Parliament

Gordon Campbell | Parliament TV | Parliament Today | Video | Questions Of the Day | Search

 

National breaking election jobs promise

Grant Robertson
Employment spokesperson

14 May 2013

National breaking election jobs promise

National has broken its job creation election promise to New Zealanders, falling 40,000 jobs behind schedule, mainly due to just 8,000 being created in the last year, Labour’s Employment Spokesperson Grant Robertson said.

“In Budget 2011 National made big promises on job creation. It said there would be 170,000 jobs created over a five year period and campaigned on this at the election.

“With only two years left to run on that promise National is running 42,000 jobs behind schedule, and will need to create more than 100,000 jobs in just two years to keep its pledge.

“National’s record on job creation is woeful. In the year to March only 8,000 jobs were created. While Steven Joyce was celebrating a drop in the percentage of people unemployed that is really caused by the size of the labour force and participation in the workforce. The number of jobs actually being created is low and National is breaking its promise.

“Steven Joyce cannot blame the global financial crisis for this failure. These promises were made with the full knowledge of the economic conditions New Zealand was facing. They are a reflection of a Government that does not have the ideas and policies to support job creation.

“What is needed is a Government that will roll up its sleeves and work with industries and businesses to support job creation. We need to support exporters by changing monetary policy, give Kiwi businesses are fair go at government work, stimulate work in the affordable housing sector, lower power prices for small businesses, provide proper incentives for research and development, and give real attention to skills and training to boost productivity.

“Without action on these issues, National’s promises on job creation are empty. These are not just statistics either. They are real people who are struggling to find secure jobs and support themselves and their families. It’s time that people came first in the Budget, and for National to front up on their broken promises,” Grant Robertson said.

ENDS

© Scoop Media

 
 
 
Parliament Headlines | Politics Headlines | Regional Headlines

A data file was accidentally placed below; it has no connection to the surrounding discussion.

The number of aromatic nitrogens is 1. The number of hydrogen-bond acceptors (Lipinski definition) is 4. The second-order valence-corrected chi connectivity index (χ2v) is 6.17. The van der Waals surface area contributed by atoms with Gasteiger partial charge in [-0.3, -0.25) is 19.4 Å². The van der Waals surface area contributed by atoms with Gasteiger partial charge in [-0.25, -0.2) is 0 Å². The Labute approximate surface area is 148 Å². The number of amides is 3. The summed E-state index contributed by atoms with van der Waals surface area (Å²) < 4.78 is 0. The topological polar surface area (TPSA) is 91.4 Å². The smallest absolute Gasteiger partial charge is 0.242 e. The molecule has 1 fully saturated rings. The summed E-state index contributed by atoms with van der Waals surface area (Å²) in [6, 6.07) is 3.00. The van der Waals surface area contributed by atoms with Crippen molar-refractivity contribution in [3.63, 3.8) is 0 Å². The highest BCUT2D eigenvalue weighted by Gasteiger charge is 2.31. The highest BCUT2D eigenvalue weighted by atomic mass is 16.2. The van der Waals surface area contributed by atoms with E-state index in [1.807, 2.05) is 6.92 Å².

Gordon Campbell: On Vulnerable Kids, RNZ Funding, And Poppy

The decision to remove the word ‘vulnerable’ from the Ministry for Vulnerable Children could well mark a whole shift in approach to the care of children in need.

And I’m hedging with the ‘could well’ only because the Ardern government hasn’t yet spelled out whether the name change it has announced will also involve a rejection of the controversial use of Big Data to try and predict those children deemed to be at highest risk of inter-generational reliance on welfare support. More>>

 

Principals' Federation: End Of National Standards

Today the Minister of Education announced that the Government has stopped the controversial National Standards system of assessment and declared them an arbitrary measure which did not raise children's achievement as the previous Government intended. More>>

ALSO:

Public Good: People’s Report On Public Broadcasting And Media Presented

The People’s Commission on Public Broadcasting and Media, was crowdfunded and was informed by an extensive consultation, seeking the views of both those working in Media as well as gathering input both online and in person from ordinary Citizens. More>>

ALSO:

RBNZ To RNZB: PM's Press Conference

Prime Minister Jacinda Adern was joined by Minister of Finance Grant Robertson and Minister for Children Tracey Martin to announce the appointment of Adrian Orr as the new Governor of the Reserve Bank and the name change of the Ministry for Vulnerable Children to ‘Oranga Tamariki - Ministry for Children’. More>>

ALSO:

'Taming Globalised Capital': Why Is Labour Supporting Investment Rules In WTO?

‘Today, we learned the new government has added New Zealand’s name to a proposal designed to lead to foreign investment rules in the WTO at this week’s ministerial meeting in Argentina,’ said Auckland University Professor Jane Kelsey. More>>

ALSO:

Gordon Campbell: On The Politics Of Scaring Voters Back Into Line

Fear has always been a useful mobilising tool in politics… yet in 2017, bogeymen of all shapes and sizes seem to have fallen on hard times. For years, the National party had painted itself as being the only reliable defensive bastion against the terrifying prospect of a centre-left government… More>>

ALSO:

Gordon Campbell: On Drinking Water As A Failure Of Political Leadership

It is almost possible to feel sorry for the Health Ministry in their terrible, no good, very bad week... More>>

ALSO:

 
 
 
 
 

LATEST HEADLINES

  • PARLIAMENT
  • POLITICS
  • REGIONAL
 
 

Featured InfoPages